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BEHIND THE SCENES (JUNKYARD IN SPACE}

Updated: May 22, 2020

"The Great Vegetable Rebellion" Final Episode Lost in Space - "Junkyard in Space" (Season Three March 6, 1968)

The Jupiter-2 lands on a junkyard planet and its departure is thwarted by a robot junkman eager for spare parts.

Irwin Allen may have been The Master Of Disaster in the 1970s but when it came to ending his 1960s TV shows he was The Master Of Grim. The last episode of Voyage to the Bottom of the Sea began with the Seaview being blown out of the water, the last episode of Land Of The Giants was set in the Graveyard Of Fools and Lost In Space ended in the Junkyard Of Space. But this was not the intended end of LIS. Another season almost happened. And to correct another poster, The Robot was indeed going to be used if they got a 4th year!

We had a problem before Junkyard aired. The episode before Junkyardâ€"the talking carrot showâ€"has often been called the worst thing that Irwin Allen ever produced. So viewers were going into Junkyard mildly concerned that LIS had gone so far over the deep end that even the Seaview could not find it. Thankfully, Junkyard begins with a refreshingly new Joe Mullendore score that plays over footage of the space pod in flight. Then things start looking odd as we see the junkyard. No talking carrots in this hour...we are saved!

Many fans like the way the Jupiter-2 is hijacked in this story. The craft was also hijacked in the same seasons "Target Earth," but now we have a full-on silver skinned alien at the controls of the Jupiter-2 and this makes for some thrilling adventures in space, helped by the Mullendore score. Granted, a lot of the stuff on the alien planet leaves a bit to be desired but most of the space action is rather pleasing. One can think of several better episodes to end the season with, but you could do a lot worse than Junkyard.

First run LIS episodes left the airwaves in early 1968 and many viewers simply jumped over to ABC's Land Of The Giants in September 1968. Giants may not of been as good, but I personally call Giants the unofficial 4th and 5th seasons of LIS.

Marcel Hillaire returns after previously playing Phanzig in "Condemned in Space". Bob May liked that the Robot could not destroy himself because of the love he felt for Will.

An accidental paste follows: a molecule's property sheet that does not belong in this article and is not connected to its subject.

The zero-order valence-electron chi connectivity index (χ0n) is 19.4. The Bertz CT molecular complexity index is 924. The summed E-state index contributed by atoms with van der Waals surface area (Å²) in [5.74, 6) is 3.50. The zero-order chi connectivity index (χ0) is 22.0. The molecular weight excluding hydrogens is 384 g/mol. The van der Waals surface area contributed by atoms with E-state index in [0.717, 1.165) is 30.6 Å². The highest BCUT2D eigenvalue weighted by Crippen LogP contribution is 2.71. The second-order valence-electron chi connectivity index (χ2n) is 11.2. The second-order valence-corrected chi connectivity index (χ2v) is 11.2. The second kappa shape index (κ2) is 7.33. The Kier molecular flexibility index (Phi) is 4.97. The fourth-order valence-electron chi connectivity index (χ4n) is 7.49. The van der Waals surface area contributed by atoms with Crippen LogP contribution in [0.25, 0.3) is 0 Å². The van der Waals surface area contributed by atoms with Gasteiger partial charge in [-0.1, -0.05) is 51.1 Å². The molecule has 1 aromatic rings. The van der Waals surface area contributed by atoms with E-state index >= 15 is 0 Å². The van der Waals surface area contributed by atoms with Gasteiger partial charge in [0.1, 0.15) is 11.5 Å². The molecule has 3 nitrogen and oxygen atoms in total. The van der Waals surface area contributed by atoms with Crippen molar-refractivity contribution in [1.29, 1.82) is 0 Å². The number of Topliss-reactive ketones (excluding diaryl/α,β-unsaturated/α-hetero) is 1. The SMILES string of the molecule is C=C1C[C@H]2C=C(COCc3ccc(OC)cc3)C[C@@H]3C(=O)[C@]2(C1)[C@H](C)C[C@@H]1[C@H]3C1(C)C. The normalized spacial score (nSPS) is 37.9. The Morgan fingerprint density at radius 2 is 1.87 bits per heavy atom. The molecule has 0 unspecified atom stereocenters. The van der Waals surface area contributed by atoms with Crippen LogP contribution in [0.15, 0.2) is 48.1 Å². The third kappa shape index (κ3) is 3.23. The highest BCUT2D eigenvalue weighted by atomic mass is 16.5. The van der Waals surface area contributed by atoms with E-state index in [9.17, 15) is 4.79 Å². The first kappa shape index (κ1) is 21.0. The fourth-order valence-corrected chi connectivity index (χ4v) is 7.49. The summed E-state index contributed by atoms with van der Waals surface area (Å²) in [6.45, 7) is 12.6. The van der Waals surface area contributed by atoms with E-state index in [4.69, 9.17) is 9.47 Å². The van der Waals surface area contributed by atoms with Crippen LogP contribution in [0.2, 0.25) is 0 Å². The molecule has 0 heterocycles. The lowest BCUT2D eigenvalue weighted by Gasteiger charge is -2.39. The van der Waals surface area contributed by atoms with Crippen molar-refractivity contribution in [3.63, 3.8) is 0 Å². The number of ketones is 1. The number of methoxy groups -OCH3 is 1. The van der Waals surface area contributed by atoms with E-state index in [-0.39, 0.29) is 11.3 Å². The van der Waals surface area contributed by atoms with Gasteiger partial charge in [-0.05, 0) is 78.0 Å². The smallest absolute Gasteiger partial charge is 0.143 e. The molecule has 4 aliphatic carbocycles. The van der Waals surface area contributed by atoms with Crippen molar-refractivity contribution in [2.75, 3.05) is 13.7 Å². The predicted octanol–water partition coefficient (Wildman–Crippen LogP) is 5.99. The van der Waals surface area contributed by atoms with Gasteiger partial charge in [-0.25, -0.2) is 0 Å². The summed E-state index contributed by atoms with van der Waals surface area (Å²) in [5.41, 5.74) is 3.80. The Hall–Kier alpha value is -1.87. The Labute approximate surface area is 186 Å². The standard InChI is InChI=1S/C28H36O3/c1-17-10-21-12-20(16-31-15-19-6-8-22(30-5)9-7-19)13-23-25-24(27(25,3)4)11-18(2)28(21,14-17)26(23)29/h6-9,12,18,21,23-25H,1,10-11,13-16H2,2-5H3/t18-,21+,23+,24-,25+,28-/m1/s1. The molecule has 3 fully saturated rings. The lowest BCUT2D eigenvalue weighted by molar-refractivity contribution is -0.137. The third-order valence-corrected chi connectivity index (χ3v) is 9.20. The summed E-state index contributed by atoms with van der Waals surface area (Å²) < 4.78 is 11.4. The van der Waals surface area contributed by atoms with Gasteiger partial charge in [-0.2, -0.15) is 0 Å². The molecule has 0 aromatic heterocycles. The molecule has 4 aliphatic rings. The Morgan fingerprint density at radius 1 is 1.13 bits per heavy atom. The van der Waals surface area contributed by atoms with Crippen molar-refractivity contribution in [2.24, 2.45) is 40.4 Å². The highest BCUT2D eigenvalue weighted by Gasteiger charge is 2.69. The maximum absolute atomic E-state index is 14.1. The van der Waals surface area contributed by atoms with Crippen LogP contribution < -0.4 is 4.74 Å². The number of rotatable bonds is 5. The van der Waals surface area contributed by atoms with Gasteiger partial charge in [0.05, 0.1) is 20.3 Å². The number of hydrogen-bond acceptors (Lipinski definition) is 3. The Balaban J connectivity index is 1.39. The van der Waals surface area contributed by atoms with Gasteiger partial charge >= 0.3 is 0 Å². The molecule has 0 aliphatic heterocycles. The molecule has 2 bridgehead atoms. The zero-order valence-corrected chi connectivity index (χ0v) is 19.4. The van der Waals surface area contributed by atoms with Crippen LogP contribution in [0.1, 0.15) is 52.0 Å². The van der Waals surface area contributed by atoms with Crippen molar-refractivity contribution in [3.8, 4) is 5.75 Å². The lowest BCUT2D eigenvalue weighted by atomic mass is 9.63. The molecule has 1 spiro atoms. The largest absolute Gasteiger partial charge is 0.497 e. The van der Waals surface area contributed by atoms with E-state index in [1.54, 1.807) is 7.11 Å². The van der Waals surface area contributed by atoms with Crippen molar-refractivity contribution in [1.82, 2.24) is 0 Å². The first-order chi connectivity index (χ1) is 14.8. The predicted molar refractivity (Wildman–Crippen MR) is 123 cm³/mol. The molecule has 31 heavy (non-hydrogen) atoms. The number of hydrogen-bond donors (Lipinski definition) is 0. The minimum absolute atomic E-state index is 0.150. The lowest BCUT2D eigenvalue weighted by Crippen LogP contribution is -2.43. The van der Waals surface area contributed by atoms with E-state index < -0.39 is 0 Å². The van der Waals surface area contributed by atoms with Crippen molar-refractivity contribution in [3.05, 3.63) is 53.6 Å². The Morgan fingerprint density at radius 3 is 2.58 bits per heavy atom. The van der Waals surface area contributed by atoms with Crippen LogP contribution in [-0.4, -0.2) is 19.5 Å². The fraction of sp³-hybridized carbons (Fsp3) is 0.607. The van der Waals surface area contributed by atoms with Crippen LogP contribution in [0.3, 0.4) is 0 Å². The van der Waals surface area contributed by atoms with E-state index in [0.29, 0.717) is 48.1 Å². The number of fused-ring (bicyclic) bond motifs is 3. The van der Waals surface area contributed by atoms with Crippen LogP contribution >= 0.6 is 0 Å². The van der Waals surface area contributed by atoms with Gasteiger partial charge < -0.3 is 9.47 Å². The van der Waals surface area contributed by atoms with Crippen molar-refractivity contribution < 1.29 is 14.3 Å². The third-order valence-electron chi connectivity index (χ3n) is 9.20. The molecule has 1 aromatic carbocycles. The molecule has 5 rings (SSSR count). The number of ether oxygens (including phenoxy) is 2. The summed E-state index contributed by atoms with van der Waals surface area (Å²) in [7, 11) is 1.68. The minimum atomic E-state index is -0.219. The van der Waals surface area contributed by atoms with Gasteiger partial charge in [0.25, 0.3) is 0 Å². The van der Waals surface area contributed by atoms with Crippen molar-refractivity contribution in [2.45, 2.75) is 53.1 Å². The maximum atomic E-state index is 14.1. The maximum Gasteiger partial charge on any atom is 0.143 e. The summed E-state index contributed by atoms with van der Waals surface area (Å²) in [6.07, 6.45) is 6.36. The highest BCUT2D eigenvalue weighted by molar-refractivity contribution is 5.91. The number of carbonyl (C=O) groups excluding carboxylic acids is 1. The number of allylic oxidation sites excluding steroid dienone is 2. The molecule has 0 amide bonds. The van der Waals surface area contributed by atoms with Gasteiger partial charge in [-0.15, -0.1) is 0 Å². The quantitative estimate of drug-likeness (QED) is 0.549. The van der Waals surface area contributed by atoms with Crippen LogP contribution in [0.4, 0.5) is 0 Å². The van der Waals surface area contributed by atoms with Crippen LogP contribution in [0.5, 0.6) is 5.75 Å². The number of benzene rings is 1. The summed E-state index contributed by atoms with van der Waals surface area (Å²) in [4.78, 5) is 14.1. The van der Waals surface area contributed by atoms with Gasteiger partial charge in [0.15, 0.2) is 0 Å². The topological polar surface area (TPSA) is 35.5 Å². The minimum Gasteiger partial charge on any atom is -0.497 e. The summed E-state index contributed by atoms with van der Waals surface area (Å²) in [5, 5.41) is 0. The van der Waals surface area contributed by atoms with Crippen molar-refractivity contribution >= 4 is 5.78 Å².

Guy Williams returns for the final episode of the series after being banished for two shows by Irwin Allen for laughing during "The Great Vegetable Rebellion." The power core is seen again in this episode, very different than in its first appearance in "The Space Creature". It appears to be a redress of the room with the rear porthole on the upper deck.

The Robinsons never learned their lesson not to entrust Smith with any sort of responsibility because he will always foul it up.

When the Robinsons are going to send Smith to investigate the cosmic cloud, they give him a helmet and gloves, but not the red garment, so it would not be a complete space suit.

When the space pod launches, pinkish red smoke can be seen through the pod door window. This is presumed to be from some sort of rocket motor, but this smoke is never seen when the pod is in flight

Why do they take so long to believe it's the Robot's voice coming over the intercom from the space pod? And why do they take so long to answer him? They actually filmed a new landing scene just for this episode instead of reusing previous footage for the 4th or 5th time. I'm amazed!

Smith (fearfully): "Perhaps I should stay aboard to tend to the children. After all they do need some protection, you know." Will: "Don, can I go out with you? I've just gotta find the Robot." Once again, Smith proves to be more cowardly than the children.

It's amazing how they seem to find cobwebs on so many planets they've visited throughout the galaxy. Who knew spiders were so ubiquitous?? Why is the robot draped in a white sash??

Judy asks "How can you dock the space pod in the Jupiter-2 while its still in orbit." In fact, orbit would be a perfect time to dock the pod.

Is the junk man a living being or a machine (android)? He is silver like the androids in several of the series episodes and obviously requires many mechanical parts. Even his memory is mechanical and not organic.

This is another LIS episode in which the fate of someone in the episode is never explained. In this episode we are never told what happened to the Junkman. Did the Robinsons leave him behind, or did they take him with him, as Will implied when persuading the Junkman to care for others?

The episode appears to parallel the Season One Episode "The Space Trader". In both episodes, the First Family's food supplies are destroyed, and Dr. Smith trades the Robot for food with a mysterious merchant.

Unusually, given this was meant to be a season finale episode (and ended up as the series finale), Judy, Penny and Maureen don't appear until well into the episode, despite the apparent danger to the ship in the teaser.


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